21 August 2023
As the fall school term approaches, the Centrale des syndicats du Québec (CSQ) and its school network federations are reminding the public that the issues that affect the education network and that impact the services it provides are intertwined with the public-sector negotiations currently underway.
“Every year the back to school period is a time of excitement and enthusiasm for students and for staff. However, once the high spirits have subsided, the basic issues remain. Nothing new on that score. Yet, although some people would like to reinvent the wheel, the fact is that this school year is once again getting off to a start in a context of staff shortages in all the employment categories of the network. The government would like to have a winning, magical and simple solution, but whether it likes it or not, the shortage and attraction issues have a common denominator, that is, working conditions,” emphasized the president of the CSQ, Éric Gingras.
Assembled at a joint press conference, CSQ president, Éric Gingras, the Fédération des syndicats de l’enseignement (FSE-CSQ) president, Josée Scalabrini, the Fédération du personnel de soutien scolaire (FPSS-CSQ) president, Éric Pronovost, and the Fédération des professionnelles et professionnels de l’éducation du Québec (FPPE-CSQ) president, Jacques Landry, stressed the fact that in order to improve the working conditions of school staff, the challenges facing the school network cannot be separated from negotiations.
“Last year at this time, it was said that appeals to everyone to replenish the staff in our schools and our centres wind up having an impact on the morale of teaching, support and professional personnel if no structuring measures are included to actually promote and value the work, the competencies and the professionalism of the personnel of the school network and to make all jobs in the network more attractive and more competitive. This is exactly what happened throughout the past year and not a week went by without the topic making the news from one angle or another. Today, no one questions the fact that the working conditions of network personnel are the starting point for breaking the infernal cycle of staff shortages. In our view, it’s clear. This fall, THE priority for education to bring about tangible change and impact in the work settings, in the day-to-day realities of personnel and in the services they provide, is negotiations,” explained Éric Gingras.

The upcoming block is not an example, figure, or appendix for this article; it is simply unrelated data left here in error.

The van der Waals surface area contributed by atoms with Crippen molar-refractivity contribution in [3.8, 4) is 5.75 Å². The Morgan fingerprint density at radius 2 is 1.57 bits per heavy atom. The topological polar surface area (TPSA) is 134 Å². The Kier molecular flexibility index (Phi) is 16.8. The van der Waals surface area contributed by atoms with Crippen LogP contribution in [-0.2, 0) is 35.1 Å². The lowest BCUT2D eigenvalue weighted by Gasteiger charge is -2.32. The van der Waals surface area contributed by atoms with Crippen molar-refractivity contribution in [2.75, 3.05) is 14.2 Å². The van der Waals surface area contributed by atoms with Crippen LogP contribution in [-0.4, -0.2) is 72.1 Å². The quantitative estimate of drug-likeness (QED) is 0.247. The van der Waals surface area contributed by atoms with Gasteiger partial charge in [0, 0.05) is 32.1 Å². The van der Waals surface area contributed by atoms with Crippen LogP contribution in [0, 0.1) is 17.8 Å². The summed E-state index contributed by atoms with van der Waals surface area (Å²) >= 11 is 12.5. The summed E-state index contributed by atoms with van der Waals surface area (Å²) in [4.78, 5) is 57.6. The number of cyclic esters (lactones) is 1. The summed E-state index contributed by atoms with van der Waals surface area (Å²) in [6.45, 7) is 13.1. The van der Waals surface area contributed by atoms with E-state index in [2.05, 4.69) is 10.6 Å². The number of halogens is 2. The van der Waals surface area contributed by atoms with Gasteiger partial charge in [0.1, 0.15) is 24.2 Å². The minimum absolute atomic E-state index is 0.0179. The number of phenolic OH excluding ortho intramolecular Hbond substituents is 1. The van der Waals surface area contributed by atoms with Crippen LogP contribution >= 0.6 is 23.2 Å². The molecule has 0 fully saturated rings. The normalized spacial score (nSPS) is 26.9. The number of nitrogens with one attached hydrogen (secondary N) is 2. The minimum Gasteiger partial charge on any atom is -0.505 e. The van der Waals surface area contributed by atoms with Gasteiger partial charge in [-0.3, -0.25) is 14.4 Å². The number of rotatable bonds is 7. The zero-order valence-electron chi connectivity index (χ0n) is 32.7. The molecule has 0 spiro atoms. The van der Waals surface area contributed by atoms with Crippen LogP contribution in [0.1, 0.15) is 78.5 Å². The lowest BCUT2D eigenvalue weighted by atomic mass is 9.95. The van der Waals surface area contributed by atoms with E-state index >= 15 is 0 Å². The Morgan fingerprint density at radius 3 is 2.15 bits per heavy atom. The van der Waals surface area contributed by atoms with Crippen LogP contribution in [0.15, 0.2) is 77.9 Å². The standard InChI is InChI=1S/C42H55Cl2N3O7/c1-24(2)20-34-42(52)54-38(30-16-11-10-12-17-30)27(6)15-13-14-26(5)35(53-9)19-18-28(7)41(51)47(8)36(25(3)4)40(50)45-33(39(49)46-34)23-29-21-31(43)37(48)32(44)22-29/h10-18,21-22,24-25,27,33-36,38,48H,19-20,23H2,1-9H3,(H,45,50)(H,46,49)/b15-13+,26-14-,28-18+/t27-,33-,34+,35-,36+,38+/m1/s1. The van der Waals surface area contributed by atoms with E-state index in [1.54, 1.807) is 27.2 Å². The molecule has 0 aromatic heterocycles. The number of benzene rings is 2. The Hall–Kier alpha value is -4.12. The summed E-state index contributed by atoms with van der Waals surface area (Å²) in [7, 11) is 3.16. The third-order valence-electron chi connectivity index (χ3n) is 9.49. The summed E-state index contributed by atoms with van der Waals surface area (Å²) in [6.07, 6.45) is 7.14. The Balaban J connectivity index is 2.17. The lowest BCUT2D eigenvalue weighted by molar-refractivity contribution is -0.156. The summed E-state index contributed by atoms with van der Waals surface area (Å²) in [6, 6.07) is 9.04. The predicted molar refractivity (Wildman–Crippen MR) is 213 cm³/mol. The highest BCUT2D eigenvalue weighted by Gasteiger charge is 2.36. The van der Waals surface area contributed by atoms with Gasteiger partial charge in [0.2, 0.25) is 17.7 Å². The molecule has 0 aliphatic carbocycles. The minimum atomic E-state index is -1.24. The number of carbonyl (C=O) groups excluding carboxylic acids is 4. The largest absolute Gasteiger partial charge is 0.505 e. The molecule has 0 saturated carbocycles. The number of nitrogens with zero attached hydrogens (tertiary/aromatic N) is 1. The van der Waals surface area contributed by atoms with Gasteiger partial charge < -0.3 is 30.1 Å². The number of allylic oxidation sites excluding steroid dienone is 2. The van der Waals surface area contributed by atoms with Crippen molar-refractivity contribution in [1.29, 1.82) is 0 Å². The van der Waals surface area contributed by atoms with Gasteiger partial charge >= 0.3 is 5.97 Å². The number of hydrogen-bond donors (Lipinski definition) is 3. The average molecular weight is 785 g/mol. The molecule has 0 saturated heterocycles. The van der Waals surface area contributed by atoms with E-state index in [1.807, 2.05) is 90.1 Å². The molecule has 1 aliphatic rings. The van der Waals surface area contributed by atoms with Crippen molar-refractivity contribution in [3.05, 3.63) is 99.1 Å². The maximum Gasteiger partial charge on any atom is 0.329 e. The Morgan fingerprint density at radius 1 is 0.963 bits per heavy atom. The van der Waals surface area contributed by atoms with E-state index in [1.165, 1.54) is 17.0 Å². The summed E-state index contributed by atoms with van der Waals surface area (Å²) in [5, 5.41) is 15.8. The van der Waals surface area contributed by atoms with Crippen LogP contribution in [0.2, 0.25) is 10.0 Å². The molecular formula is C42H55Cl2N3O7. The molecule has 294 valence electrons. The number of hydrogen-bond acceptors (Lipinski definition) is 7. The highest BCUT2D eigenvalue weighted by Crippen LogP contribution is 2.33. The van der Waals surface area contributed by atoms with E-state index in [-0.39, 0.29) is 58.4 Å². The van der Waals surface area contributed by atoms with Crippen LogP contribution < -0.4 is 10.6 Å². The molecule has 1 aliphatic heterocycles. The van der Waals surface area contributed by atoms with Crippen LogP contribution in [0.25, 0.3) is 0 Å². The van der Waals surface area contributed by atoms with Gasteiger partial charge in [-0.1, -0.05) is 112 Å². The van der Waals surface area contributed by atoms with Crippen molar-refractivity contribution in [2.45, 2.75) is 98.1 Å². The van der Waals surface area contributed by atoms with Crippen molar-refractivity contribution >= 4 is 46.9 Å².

The Drainville reform is not a priority!
Another element that appears to be a certainty for the Centrale: Bill 23, tabled by the Education Minister in May, does not meet the priorities of the education network and offers no solutions for the challenges the school network is facing and that nevertheless require an urgent response. By granting more power to the Education Minister, the legislation does not promote commitment on the part of the network’s stakeholders. Why this Bill? That is the question we are all asking! It was tabled at a time when no one was expecting it and without any prior consultation. For the CSQ, that is the wrong message to be sending to the network.